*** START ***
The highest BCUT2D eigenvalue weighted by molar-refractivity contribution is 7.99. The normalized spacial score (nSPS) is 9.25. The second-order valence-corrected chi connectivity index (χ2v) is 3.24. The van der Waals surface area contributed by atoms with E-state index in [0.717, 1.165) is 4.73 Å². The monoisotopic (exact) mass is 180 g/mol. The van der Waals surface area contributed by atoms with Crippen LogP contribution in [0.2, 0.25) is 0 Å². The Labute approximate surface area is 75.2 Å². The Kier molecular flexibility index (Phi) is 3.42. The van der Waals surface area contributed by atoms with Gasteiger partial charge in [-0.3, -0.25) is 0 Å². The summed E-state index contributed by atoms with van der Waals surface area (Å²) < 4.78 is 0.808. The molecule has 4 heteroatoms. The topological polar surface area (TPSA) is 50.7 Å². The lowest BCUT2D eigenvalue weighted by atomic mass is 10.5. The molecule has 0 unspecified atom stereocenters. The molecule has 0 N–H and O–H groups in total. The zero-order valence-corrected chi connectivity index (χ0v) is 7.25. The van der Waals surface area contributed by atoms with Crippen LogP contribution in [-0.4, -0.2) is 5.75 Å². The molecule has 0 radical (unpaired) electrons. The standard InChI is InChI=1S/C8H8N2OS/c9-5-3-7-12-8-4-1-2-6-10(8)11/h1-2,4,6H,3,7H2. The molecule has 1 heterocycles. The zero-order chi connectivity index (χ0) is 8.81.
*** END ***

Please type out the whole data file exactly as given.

The highest BCUT2D eigenvalue weighted by molar-refractivity contribution is 7.99. The normalized spacial score (nSPS) is 9.25. The second-order valence-corrected chi connectivity index (χ2v) is 3.24. The van der Waals surface area contributed by atoms with E-state index in [0.717, 1.165) is 4.73 Å². The monoisotopic (exact) mass is 180 g/mol. The van der Waals surface area contributed by atoms with Crippen LogP contribution in [0.2, 0.25) is 0 Å². The Labute approximate surface area is 75.2 Å². The Kier molecular flexibility index (Phi) is 3.42. The van der Waals surface area contributed by atoms with Gasteiger partial charge in [-0.3, -0.25) is 0 Å². The summed E-state index contributed by atoms with van der Waals surface area (Å²) < 4.78 is 0.808. The molecule has 4 heteroatoms. The topological polar surface area (TPSA) is 50.7 Å². The lowest BCUT2D eigenvalue weighted by atomic mass is 10.5. The molecule has 0 unspecified atom stereocenters. The molecule has 0 N–H and O–H groups in total. The zero-order valence-corrected chi connectivity index (χ0v) is 7.25. The van der Waals surface area contributed by atoms with Crippen LogP contribution in [-0.4, -0.2) is 5.75 Å². The molecule has 0 radical (unpaired) electrons. The standard InChI is InChI=1S/C8H8N2OS/c9-5-3-7-12-8-4-1-2-6-10(8)11/h1-2,4,6H,3,7H2. The molecule has 1 heterocycles. The zero-order chi connectivity index (χ0) is 8.81.